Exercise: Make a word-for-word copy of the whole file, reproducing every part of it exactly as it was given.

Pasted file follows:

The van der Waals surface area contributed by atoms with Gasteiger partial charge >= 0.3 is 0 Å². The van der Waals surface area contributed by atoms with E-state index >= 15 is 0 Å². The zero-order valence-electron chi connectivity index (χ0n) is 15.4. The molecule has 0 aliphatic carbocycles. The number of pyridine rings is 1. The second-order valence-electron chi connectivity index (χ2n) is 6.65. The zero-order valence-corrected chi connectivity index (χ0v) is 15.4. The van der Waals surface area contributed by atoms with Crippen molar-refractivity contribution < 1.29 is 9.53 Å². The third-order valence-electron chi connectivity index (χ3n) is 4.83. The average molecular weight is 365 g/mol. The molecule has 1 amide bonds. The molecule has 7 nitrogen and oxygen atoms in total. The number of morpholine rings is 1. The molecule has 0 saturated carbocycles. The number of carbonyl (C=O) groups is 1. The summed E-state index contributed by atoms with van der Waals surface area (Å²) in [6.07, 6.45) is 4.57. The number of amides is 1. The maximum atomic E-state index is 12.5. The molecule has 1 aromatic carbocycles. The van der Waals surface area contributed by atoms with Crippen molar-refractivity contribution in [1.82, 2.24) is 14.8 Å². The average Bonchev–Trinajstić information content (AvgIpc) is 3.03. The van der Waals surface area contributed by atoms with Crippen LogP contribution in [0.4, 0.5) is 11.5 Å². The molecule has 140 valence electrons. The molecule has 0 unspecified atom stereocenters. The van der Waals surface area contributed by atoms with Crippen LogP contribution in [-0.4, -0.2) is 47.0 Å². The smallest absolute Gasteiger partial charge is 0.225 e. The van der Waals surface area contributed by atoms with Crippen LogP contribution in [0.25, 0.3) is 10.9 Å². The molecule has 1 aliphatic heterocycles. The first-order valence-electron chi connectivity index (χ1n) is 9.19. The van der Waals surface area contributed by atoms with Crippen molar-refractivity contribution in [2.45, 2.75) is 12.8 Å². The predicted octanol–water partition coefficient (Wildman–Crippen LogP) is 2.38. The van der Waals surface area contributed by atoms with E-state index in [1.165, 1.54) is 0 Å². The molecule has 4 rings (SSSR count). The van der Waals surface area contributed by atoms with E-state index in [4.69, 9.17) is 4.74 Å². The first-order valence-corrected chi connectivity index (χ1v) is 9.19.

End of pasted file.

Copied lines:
The van der Waals surface area contributed by atoms with Gasteiger partial charge >= 0.3 is 0 Å². The van der Waals surface area contributed by atoms with E-state index >= 15 is 0 Å². The zero-order valence-electron chi connectivity index (χ0n) is 15.4. The molecule has 0 aliphatic carbocycles. The number of pyridine rings is 1. The second-order valence-electron chi connectivity index (χ2n) is 6.65. The zero-order valence-corrected chi connectivity index (χ0v) is 15.4. The van der Waals surface area contributed by atoms with Crippen molar-refractivity contribution < 1.29 is 9.53 Å². The third-order valence-electron chi connectivity index (χ3n) is 4.83. The average molecular weight is 365 g/mol. The molecule has 1 amide bonds. The molecule has 7 nitrogen and oxygen atoms in total. The number of morpholine rings is 1. The molecule has 0 saturated carbocycles. The number of carbonyl (C=O) groups is 1. The summed E-state index contributed by atoms with van der Waals surface area (Å²) in [6.07, 6.45) is 4.57. The number of amides is 1. The maximum atomic E-state index is 12.5. The molecule has 1 aromatic carbocycles. The van der Waals surface area contributed by atoms with Crippen molar-refractivity contribution in [1.82, 2.24) is 14.8 Å². The average Bonchev–Trinajstić information content (AvgIpc) is 3.03. The van der Waals surface area contributed by atoms with Crippen LogP contribution in [0.4, 0.5) is 11.5 Å². The molecule has 140 valence electrons. The molecule has 0 unspecified atom stereocenters. The van der Waals surface area contributed by atoms with Crippen LogP contribution in [-0.4, -0.2) is 47.0 Å². The smallest absolute Gasteiger partial charge is 0.225 e. The van der Waals surface area contributed by atoms with Crippen LogP contribution in [0.25, 0.3) is 10.9 Å². The molecule has 1 aliphatic heterocycles. The first-order valence-electron chi connectivity index (χ1n) is 9.19. The van der Waals surface area contributed by atoms with Crippen molar-refractivity contribution in [2.45, 2.75) is 12.8 Å². The predicted octanol–water partition coefficient (Wildman–Crippen LogP) is 2.38. The van der Waals surface area contributed by atoms with E-state index in [1.165, 1.54) is 0 Å². The molecule has 4 rings (SSSR count). The van der Waals surface area contributed by atoms with E-state index in [4.69, 9.17) is 4.74 Å². The first-order valence-corrected chi connectivity index (χ1v) is 9.19.